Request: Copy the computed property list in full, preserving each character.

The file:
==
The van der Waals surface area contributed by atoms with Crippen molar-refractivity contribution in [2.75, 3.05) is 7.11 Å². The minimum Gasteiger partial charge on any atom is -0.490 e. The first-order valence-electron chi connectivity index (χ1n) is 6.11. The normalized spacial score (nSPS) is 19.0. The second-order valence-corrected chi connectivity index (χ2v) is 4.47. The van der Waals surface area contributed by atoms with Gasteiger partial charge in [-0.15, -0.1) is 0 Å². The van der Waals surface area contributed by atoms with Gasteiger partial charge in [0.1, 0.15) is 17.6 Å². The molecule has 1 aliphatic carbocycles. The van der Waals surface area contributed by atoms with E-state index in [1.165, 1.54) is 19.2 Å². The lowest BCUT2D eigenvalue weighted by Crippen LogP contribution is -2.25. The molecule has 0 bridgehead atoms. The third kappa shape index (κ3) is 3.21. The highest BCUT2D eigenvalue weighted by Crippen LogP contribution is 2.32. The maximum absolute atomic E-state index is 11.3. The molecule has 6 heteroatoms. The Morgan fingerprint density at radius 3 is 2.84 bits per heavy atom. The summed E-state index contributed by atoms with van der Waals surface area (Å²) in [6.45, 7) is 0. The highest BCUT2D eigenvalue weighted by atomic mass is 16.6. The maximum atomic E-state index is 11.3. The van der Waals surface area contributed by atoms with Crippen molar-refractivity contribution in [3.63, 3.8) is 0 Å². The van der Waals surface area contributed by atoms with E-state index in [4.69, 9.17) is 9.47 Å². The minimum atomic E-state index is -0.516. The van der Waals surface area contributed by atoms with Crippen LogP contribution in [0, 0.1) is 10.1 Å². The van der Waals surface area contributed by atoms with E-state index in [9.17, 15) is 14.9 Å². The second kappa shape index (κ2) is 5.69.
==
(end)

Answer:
The van der Waals surface area contributed by atoms with Crippen molar-refractivity contribution in [2.75, 3.05) is 7.11 Å². The minimum Gasteiger partial charge on any atom is -0.490 e. The first-order valence-electron chi connectivity index (χ1n) is 6.11. The normalized spacial score (nSPS) is 19.0. The second-order valence-corrected chi connectivity index (χ2v) is 4.47. The van der Waals surface area contributed by atoms with Gasteiger partial charge in [-0.15, -0.1) is 0 Å². The van der Waals surface area contributed by atoms with Gasteiger partial charge in [0.1, 0.15) is 17.6 Å². The molecule has 1 aliphatic carbocycles. The van der Waals surface area contributed by atoms with E-state index in [1.165, 1.54) is 19.2 Å². The lowest BCUT2D eigenvalue weighted by Crippen LogP contribution is -2.25. The molecule has 0 bridgehead atoms. The third kappa shape index (κ3) is 3.21. The highest BCUT2D eigenvalue weighted by Crippen LogP contribution is 2.32. The maximum absolute atomic E-state index is 11.3. The molecule has 6 heteroatoms. The Morgan fingerprint density at radius 3 is 2.84 bits per heavy atom. The summed E-state index contributed by atoms with van der Waals surface area (Å²) in [6.45, 7) is 0. The highest BCUT2D eigenvalue weighted by atomic mass is 16.6. The maximum atomic E-state index is 11.3. The van der Waals surface area contributed by atoms with Crippen molar-refractivity contribution in [3.63, 3.8) is 0 Å². The van der Waals surface area contributed by atoms with E-state index in [4.69, 9.17) is 9.47 Å². The minimum atomic E-state index is -0.516. The van der Waals surface area contributed by atoms with Crippen LogP contribution in [0, 0.1) is 10.1 Å². The van der Waals surface area contributed by atoms with E-state index in [9.17, 15) is 14.9 Å². The second kappa shape index (κ2) is 5.69.